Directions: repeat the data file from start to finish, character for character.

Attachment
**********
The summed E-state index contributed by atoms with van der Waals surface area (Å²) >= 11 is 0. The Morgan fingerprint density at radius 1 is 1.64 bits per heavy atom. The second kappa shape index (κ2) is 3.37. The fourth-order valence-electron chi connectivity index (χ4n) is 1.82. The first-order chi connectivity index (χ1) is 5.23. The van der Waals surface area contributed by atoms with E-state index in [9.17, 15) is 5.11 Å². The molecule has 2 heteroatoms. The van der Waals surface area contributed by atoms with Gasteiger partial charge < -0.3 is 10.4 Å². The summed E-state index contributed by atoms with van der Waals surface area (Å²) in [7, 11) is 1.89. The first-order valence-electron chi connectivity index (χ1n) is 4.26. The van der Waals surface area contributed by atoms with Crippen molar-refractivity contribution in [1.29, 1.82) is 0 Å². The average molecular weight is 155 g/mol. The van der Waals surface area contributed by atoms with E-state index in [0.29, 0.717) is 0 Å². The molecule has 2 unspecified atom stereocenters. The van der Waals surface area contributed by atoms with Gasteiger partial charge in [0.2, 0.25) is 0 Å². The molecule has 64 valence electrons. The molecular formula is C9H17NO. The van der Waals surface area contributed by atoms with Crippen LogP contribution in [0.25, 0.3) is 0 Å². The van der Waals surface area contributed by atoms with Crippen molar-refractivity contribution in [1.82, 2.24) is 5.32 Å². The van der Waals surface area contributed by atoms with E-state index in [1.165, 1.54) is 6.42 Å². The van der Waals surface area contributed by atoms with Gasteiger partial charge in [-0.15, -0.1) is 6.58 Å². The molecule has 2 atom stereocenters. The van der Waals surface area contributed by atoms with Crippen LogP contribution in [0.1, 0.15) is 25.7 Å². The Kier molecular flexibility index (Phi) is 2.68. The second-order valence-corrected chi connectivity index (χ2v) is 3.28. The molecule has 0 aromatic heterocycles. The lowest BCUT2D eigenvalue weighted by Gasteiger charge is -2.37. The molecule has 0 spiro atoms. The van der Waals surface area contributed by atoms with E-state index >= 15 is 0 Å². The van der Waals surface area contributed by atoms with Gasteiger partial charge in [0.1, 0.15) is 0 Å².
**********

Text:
The summed E-state index contributed by atoms with van der Waals surface area (Å²) >= 11 is 0. The Morgan fingerprint density at radius 1 is 1.64 bits per heavy atom. The second kappa shape index (κ2) is 3.37. The fourth-order valence-electron chi connectivity index (χ4n) is 1.82. The first-order chi connectivity index (χ1) is 5.23. The van der Waals surface area contributed by atoms with E-state index in [9.17, 15) is 5.11 Å². The molecule has 2 heteroatoms. The van der Waals surface area contributed by atoms with Gasteiger partial charge < -0.3 is 10.4 Å². The summed E-state index contributed by atoms with van der Waals surface area (Å²) in [7, 11) is 1.89. The first-order valence-electron chi connectivity index (χ1n) is 4.26. The van der Waals surface area contributed by atoms with Crippen molar-refractivity contribution in [1.29, 1.82) is 0 Å². The average molecular weight is 155 g/mol. The van der Waals surface area contributed by atoms with E-state index in [0.29, 0.717) is 0 Å². The molecule has 2 unspecified atom stereocenters. The van der Waals surface area contributed by atoms with Gasteiger partial charge in [0.2, 0.25) is 0 Å². The molecule has 64 valence electrons. The molecular formula is C9H17NO. The van der Waals surface area contributed by atoms with Crippen LogP contribution in [0.25, 0.3) is 0 Å². The van der Waals surface area contributed by atoms with Crippen molar-refractivity contribution in [1.82, 2.24) is 5.32 Å². The van der Waals surface area contributed by atoms with E-state index in [1.165, 1.54) is 6.42 Å². The van der Waals surface area contributed by atoms with Gasteiger partial charge in [-0.15, -0.1) is 6.58 Å². The molecule has 2 atom stereocenters. The van der Waals surface area contributed by atoms with Crippen LogP contribution in [0.1, 0.15) is 25.7 Å². The Kier molecular flexibility index (Phi) is 2.68. The second-order valence-corrected chi connectivity index (χ2v) is 3.28. The molecule has 0 aromatic heterocycles. The lowest BCUT2D eigenvalue weighted by Gasteiger charge is -2.37. The molecule has 0 spiro atoms. The van der Waals surface area contributed by atoms with E-state index >= 15 is 0 Å². The van der Waals surface area contributed by atoms with Gasteiger partial charge in [0.1, 0.15) is 0 Å².